There are two basic elements to preparing an offer to purchase a business. The first step is to determine the target business's fair market value and use this as a reference point for preparing a bid price. The second step is to present the actual offer to the business owner or owners. Both of these steps can range from informal to formal, but you will benefit from preparing extensively, and formal consultations with experts may also be helpful. This includes experts such as business brokers, attorneys, accountants and business appraisers.
To estimate the amount you are willing to pay for the business, obtain as much relevant financial information as possible. This can be extremely difficult for privately held companies because they are under no obligation to make their financial documents public. If the owner is receptive to the idea of selling his business, he may be willing to provide you with tax returns or financial statements that can help you arrive at the best purchase price using conventional valuation techniques. If the owner won't divulge financial details, you might be able to find previous transactions involving similar companies by consulting industry sources online or by enlisting professional data providers or business brokers. They can determine how the market would price the business in the form of transaction multiples, such as deal price to revenues or deal price to earnings.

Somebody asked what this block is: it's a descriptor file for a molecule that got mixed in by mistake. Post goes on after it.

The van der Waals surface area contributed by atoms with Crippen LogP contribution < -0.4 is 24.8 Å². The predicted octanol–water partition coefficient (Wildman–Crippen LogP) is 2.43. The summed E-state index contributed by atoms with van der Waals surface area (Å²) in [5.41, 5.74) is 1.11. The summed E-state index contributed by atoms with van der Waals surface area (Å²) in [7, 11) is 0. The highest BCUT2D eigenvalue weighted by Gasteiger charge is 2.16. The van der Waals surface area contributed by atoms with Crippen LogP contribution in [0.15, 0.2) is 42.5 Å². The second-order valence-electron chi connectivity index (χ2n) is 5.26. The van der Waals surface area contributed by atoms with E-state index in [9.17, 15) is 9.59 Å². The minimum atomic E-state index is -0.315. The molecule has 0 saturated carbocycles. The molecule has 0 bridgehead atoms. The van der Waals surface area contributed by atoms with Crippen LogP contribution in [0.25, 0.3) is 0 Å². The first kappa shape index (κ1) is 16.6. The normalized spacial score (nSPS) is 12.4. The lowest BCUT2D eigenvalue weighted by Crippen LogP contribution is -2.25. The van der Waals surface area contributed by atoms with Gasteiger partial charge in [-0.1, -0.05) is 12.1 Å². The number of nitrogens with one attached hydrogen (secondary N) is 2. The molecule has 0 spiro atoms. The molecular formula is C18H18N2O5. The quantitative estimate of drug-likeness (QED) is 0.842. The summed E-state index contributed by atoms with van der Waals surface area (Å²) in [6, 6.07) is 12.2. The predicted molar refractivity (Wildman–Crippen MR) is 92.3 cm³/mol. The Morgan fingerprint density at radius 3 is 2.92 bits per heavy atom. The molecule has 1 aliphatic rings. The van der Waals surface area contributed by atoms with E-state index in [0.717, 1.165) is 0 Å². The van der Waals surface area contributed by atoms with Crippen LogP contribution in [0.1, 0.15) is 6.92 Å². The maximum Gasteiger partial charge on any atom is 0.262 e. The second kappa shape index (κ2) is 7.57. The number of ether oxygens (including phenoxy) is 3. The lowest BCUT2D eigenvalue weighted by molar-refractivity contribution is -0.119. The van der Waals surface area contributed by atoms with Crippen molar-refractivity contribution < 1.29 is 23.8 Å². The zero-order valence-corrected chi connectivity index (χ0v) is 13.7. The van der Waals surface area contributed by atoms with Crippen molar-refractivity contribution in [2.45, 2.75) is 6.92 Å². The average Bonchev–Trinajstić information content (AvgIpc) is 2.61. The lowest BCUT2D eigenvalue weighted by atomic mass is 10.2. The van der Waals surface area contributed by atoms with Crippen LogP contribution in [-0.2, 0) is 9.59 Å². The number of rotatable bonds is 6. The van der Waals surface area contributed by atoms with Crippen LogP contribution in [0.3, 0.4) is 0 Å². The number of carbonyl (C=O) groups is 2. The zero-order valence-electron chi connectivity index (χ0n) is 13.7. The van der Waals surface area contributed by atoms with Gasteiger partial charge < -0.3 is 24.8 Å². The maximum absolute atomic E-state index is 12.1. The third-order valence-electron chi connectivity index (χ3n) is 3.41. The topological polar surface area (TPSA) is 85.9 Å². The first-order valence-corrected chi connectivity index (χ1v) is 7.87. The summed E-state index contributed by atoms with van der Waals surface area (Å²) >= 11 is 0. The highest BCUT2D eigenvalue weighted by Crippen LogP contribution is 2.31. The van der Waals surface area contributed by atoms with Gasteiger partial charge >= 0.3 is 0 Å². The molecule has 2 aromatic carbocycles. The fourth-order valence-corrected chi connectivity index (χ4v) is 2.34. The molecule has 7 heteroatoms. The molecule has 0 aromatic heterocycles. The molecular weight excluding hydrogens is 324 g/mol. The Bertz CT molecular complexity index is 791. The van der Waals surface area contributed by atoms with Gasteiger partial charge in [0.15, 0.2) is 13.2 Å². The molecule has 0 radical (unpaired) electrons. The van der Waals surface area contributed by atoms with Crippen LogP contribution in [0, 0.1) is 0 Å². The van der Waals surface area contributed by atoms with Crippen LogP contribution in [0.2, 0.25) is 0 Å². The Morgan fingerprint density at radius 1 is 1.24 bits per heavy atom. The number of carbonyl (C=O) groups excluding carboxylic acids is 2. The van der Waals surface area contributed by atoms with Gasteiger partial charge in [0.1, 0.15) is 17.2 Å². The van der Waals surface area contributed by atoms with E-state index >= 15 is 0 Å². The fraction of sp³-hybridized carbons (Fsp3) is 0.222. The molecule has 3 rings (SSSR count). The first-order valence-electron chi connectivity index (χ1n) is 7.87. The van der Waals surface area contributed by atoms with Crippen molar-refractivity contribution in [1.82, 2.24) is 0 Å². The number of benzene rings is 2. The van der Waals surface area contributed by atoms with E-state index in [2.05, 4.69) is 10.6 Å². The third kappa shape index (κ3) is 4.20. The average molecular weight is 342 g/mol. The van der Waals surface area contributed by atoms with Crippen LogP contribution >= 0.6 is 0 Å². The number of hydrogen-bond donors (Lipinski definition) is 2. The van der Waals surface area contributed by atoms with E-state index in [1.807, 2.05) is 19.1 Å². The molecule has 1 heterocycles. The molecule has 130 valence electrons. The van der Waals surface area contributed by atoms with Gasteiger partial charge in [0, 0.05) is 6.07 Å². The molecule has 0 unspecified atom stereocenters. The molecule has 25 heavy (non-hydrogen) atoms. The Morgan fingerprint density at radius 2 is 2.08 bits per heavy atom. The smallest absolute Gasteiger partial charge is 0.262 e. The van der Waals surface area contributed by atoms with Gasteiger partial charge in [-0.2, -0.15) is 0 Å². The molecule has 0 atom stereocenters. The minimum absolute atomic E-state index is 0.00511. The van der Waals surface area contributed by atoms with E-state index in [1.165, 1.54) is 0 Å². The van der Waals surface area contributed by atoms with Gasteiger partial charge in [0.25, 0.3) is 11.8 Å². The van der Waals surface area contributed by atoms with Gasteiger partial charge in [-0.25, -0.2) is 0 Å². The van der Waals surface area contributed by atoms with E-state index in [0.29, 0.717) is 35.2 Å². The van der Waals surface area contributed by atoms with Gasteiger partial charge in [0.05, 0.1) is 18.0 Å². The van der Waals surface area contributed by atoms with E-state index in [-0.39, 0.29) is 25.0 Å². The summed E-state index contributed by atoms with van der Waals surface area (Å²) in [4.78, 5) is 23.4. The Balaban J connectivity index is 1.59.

Presenting the Offer
Under the right circumstances, and with a receptive business owner, you can work with the owner to negotiate the details of the transaction. While this can be done informally, it is better to make a formal offer to purchase the business through correspondence with the business owner sent via certified mail. This minimizes the risk of litigation later on if the deal sours. If the business has several shareholders, prepare an offer-to-purchase memorandum that details the proposed deal terms, financing options and bid price.
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